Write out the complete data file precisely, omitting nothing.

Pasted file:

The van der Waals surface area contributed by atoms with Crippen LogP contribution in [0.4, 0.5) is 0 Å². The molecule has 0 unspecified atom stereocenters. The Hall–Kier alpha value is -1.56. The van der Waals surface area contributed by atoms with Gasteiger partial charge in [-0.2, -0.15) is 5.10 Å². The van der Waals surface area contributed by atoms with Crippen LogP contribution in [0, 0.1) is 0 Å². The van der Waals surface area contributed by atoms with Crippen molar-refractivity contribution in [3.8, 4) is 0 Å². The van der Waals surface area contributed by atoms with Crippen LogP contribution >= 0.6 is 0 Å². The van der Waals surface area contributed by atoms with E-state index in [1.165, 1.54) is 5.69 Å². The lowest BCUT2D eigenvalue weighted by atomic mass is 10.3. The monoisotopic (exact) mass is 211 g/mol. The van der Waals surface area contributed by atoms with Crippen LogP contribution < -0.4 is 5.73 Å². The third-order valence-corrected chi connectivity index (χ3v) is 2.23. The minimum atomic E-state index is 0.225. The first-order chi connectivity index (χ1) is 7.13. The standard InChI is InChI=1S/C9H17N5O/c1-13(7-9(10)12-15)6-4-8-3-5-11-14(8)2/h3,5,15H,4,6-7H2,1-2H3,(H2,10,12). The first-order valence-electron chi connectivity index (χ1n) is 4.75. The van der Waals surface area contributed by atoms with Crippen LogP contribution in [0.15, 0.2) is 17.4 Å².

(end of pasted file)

The van der Waals surface area contributed by atoms with Crippen LogP contribution in [0.4, 0.5) is 0 Å². The molecule has 0 unspecified atom stereocenters. The Hall–Kier alpha value is -1.56. The van der Waals surface area contributed by atoms with Gasteiger partial charge in [-0.2, -0.15) is 5.10 Å². The van der Waals surface area contributed by atoms with Crippen LogP contribution in [0, 0.1) is 0 Å². The van der Waals surface area contributed by atoms with Crippen molar-refractivity contribution in [3.8, 4) is 0 Å². The van der Waals surface area contributed by atoms with Crippen LogP contribution >= 0.6 is 0 Å². The van der Waals surface area contributed by atoms with E-state index in [1.165, 1.54) is 5.69 Å². The lowest BCUT2D eigenvalue weighted by atomic mass is 10.3. The monoisotopic (exact) mass is 211 g/mol. The van der Waals surface area contributed by atoms with Crippen LogP contribution < -0.4 is 5.73 Å². The third-order valence-corrected chi connectivity index (χ3v) is 2.23. The minimum atomic E-state index is 0.225. The first-order chi connectivity index (χ1) is 7.13. The standard InChI is InChI=1S/C9H17N5O/c1-13(7-9(10)12-15)6-4-8-3-5-11-14(8)2/h3,5,15H,4,6-7H2,1-2H3,(H2,10,12). The first-order valence-electron chi connectivity index (χ1n) is 4.75. The van der Waals surface area contributed by atoms with Crippen LogP contribution in [0.15, 0.2) is 17.4 Å².